Once a ubiquitous figure in British theatre, nowadays Tim Supple is conspicuous by his rarity value. His absence doesn't mean he's been inactive, however. Like a latter-day Peter Brook, the director has spent much of the past two decades plying his craft overseas. He is currently two years into an ambitious long-term project with Dash Arts to explore Shakespeare's King Lear through research and production across five continents.
Now back on home soil to direct Monteverdi's opera Il ritorno d'Ulisse in patria, the inaugural production of The Grange Festival in Hampshire (previously the home of Grange Park Opera, ex-tenants who have confusingly relocated under that same name to the West Horsley estate in Surrey), Supple took time out from his lunch break on day one of rehearsals to talk to WhatsOnStage.
What is the difference in approach between directing a play and an opera?
It's something I've thought about a lot. At heart it's all theatre - telling a story, bringing characters and situations to life - so the fundamental principles are the same. But with opera the music determines so much.
One of the most enigmatic and interesting things for a director in Shakespeare, for example, is trying to work out the rhythm and shape of a scene. In opera the music does that. In fact it does more than that: it dominates the concentration and physicality of the singer.
Stanislavski evolved his method of acting through watching opera singers, because what he saw in them was an absolutely clear focus that was given to them through the music, and he felt that the acting of his time lacked that clarity of intention. So I'm very aware that spiritually it's a brother-sister relationship between theatre and opera.
A frustrating one?
It can be, of course.
That may be because you're a very organic director. There's a free flow to your work.
Yes, I do think that. I ask myself the same question but I think it's mostly structural - to do with the industry, not the form. If I could work in opera the same way I work in theatre, bringing people together in a different way over a longer time period - and if I could work experimentally and organically - I think the two would be far, far closer. But in the opera profession time is short and people's ability to commit to a project is limited because they have other things to do.
What I do find frustrating is when habits of professional process are turned into immovable facts. For example, opera hours tend to be 10.30 to 1.30, then 2.30 to 5.30. That's all quite strict and I respect it, but it's quite different from the way I work when I'm in a freer situation.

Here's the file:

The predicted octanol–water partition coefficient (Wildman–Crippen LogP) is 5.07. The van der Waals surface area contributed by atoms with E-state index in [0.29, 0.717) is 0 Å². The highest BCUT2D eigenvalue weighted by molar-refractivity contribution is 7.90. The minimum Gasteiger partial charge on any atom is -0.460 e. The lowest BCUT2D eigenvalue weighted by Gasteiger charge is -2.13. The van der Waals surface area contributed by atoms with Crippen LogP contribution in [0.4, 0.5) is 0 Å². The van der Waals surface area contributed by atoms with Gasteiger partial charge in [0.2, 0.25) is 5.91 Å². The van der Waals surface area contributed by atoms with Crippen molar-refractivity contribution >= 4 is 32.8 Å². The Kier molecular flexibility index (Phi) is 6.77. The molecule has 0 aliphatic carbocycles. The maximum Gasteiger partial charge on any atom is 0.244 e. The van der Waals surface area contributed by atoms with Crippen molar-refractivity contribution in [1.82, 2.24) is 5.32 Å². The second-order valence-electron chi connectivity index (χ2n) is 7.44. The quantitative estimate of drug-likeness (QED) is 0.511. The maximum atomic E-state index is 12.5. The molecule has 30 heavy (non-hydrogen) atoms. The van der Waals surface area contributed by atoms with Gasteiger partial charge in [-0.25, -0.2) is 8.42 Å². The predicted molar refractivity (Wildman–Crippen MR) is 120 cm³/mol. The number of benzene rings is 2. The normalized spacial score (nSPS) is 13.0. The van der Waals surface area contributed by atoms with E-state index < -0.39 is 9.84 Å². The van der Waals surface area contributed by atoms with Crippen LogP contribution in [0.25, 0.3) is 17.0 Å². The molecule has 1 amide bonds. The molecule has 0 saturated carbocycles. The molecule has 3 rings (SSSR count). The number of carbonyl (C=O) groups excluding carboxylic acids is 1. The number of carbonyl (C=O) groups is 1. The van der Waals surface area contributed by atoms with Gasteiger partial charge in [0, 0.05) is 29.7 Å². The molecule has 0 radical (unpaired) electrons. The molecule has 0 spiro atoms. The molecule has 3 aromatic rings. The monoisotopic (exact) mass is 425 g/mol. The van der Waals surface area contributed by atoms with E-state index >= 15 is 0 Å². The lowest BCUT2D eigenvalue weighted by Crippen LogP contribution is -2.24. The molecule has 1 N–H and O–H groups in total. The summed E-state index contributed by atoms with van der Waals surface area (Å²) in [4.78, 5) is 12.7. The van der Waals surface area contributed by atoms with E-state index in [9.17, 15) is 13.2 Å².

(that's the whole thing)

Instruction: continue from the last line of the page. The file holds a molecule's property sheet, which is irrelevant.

Is this production of Monteverdi's Il ritorno d'Ulisse in patria influenced by your work in Asia and elsewhere?
Inevitably it's influenced by what I've learnt in India and in Arabic countries, and what I'm learning through other international research projects in post-Soviet countries.
What drives you to look abroad? Is it frustration with what's at home or a thirst for new things?
Mainly the latter, though it's sometimes prompted by the former. I think it's very important not to be thoughtlessly wooed by the idea that other systems are that much better. Both in Britain and abroad people knock their own culture of theatre because the grass looks greener elsewhere. And of course there are things that are done better in other countries, or outside conventional theatre or in folk theatre.
In some ways I'm envious of people who can root themselves into their situation. In Moscow there's a lack of desire to go elsewhere, and that's rooted in a lifetime spent doing what they do and just getting it right. It's a healthy attitude, but I don't have that.
Would you ever consider taking all these experiences and running a theatre in this country?
I'd like to very much. Ever since I travelled to India I've knocked on doors with the idea of establishing a genuinely international theatre environment in the UK. I've been having these discussions for ten years. And it's not off the table.
When you brought your Indian A Midsummer Night's Dream to the Roundhouse ten years ago, was that a challenge to this country to shake itself up?
Bringing that show here was about my delight in those performers and the desire that people see the show. At that time I was trying to kick a door open at the RSC and see if I could help them establish an international aspect to their work alongside what Michael Boyd [then artistic director] was doing with visiting companies. It didn't happen.
Yours is going to be the first new production by The Grange Festival, a new company. Have you had complete artistic freedom?
Michael Chance, the artistic director, has been fantastically open. The brief was to make a very strong piece of music theatre and do something special. Nothing else.
Il ritorno d'Ulisse in patria is a very early opera. Does that allow you more freedom to treat it as a blank canvas?
I'm not sure if it's any easier to treat as a blank canvas than an opera by Mozart, say. If it is open to interpretation it might be to do with the spare nature of the music, but it might be to do with the mythic story.
It begins with an archetypal prologue, then tells a brilliantly adapted version of Homer. The balance of drama to music is more powerful than in many other operas, and you have to animate it with sensitivity and vividness.
In telling old stories we're trying to touch the essence that has been true across the centuries. So while the production has to have a modern sensibility, it also has to reach back into the roots of time and theatre. That's what we're trying to do.
Il ritorno d'Ulisse in patria opens at The Grange Festival on 7 June. It runs in repertory until 7 July.
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